The custom Harman Kardon audio system in the Polestar 2 is a fine acoustic setup. The 13 speakers–consisting of specialised bass drivers, high-frequency tweeters and an air-ventilated subwoofer under the bonnet–work harmoniously to handle a wide variety of music genres with admirable precision. Even to my untrained ears, the bass sounded crisp and tight, whether on Welshly Arms’ Legendary or Jailbreak by AWOLNATION.

Geeks out there would probably be at least intrigued, if not excited, to know that the Polestar 2 is the world’s first car with a built-in Android-powered operating system. It’s also possible to download additional apps from the Google Play Store directly to the car.

I liked that the user interface on the large central touchscreen was clean, responsive and intuitive; the matte surface retained visual clarity while preventing the tablet display from becoming a fingerprint magnet. The downside to this is that the air vents on the centre console are positioned behind the top of the touchscreen and point upwards instead of at the front occupants, although the fastback’s climate control system and insulated cabin worked well to keep temperatures cool even on warm days.

I could use voice commands to operate Google Assistant and perform hands-free adjustments of the car’s climate control system, or get directions on Google Maps. With Google Automotive Services, the navigation system would provide directions to my destination while accurately predicting the remaining battery level I could expect to have on arrival. Very useful, especially for drivers who often worry about the range of their EV.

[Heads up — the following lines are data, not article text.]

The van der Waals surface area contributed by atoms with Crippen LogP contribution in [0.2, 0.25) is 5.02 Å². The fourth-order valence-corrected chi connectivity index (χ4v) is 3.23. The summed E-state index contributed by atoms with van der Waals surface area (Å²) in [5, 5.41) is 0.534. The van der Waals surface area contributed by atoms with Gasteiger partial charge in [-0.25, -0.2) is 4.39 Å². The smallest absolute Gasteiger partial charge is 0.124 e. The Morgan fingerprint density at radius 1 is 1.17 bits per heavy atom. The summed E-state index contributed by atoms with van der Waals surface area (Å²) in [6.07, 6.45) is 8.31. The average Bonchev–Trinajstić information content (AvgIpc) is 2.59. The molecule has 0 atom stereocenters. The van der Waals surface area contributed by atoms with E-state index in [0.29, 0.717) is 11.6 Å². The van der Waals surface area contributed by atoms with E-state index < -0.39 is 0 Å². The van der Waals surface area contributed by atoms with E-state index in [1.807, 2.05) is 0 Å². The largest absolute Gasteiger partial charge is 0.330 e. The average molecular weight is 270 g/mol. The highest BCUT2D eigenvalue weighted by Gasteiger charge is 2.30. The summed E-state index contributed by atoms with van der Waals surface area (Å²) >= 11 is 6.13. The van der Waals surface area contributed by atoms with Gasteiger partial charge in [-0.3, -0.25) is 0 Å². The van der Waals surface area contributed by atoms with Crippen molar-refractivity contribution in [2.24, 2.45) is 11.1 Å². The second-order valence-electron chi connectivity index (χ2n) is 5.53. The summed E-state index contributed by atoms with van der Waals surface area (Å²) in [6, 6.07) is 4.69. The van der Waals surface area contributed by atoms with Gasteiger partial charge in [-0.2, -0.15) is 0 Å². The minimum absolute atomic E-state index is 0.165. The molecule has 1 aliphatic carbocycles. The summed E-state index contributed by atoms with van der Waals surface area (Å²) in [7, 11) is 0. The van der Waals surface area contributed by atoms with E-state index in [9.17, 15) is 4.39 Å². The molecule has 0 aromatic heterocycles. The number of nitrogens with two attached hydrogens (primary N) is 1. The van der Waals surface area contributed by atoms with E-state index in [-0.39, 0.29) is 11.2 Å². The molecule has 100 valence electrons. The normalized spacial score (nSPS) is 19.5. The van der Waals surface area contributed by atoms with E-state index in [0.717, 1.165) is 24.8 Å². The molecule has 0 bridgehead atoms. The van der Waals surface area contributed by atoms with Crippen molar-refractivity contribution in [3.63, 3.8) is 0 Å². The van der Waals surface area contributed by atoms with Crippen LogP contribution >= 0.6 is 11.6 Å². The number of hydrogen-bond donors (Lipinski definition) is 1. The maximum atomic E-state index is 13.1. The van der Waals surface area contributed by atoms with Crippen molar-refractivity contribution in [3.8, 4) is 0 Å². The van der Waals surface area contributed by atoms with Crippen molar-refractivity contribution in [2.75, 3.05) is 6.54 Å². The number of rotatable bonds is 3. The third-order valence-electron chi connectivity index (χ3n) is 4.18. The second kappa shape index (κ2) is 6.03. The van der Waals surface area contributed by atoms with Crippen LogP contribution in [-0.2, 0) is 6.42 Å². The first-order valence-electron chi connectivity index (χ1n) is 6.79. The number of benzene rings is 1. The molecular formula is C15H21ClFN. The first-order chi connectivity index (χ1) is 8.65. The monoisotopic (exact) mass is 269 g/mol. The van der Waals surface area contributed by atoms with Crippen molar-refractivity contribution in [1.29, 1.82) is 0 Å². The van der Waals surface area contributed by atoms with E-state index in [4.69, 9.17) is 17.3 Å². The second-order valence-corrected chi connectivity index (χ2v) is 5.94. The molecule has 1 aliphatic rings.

On the subject of range, this press car is the Long Range Dual Motor (LRDM) variant, which packs a larger-capacity 78 kWh battery that gives it a more generous range; its two motors produce 300 kW–which is 408 hp in old money–and double the torque of its humbler siblings at 660 Nm delivered through the all-wheel drive system.

But the Polestar 2’s power delivery is gentle and linear at the low end – the ease of moderating the acceleration at low speeds reminded me of a conventional car, which made the first few moments of driving it out of the Polestar Space a less nervy affair. Once I found a bit of clear road ahead of me, I mashed the right pedal into the carpet to satisfy my curiosity and was not disappointed: the familiar shove of unadulterated acceleration in an EV only needed a committed right foot to complete the 0-100 km/h sprint in 4.7 seconds.

The Polestar 2’s one-pedal driving feature allowed me to alternate between Low and Standard in different environments to see how strong the effect of the regenerative braking was. I left it in Low most of the time – with enough of a distance between myself and the car ahead, I had little need for the formidable Brembo brakes to slow the car down on the highway or in the city.

While I didn’t have a hair-raising moment during my drive, it’s reassuring to know that when the accelerator in the Polestar 2 is released quickly, the brake pads are moved closer to the brake discs to shorten the reaction time. And if the brakes are applied suddenly, the system will anticipate the need for an emergency stop and provide additional assistance (if the brake pedal isn’t pressed hard enough) by automatically applying full braking power.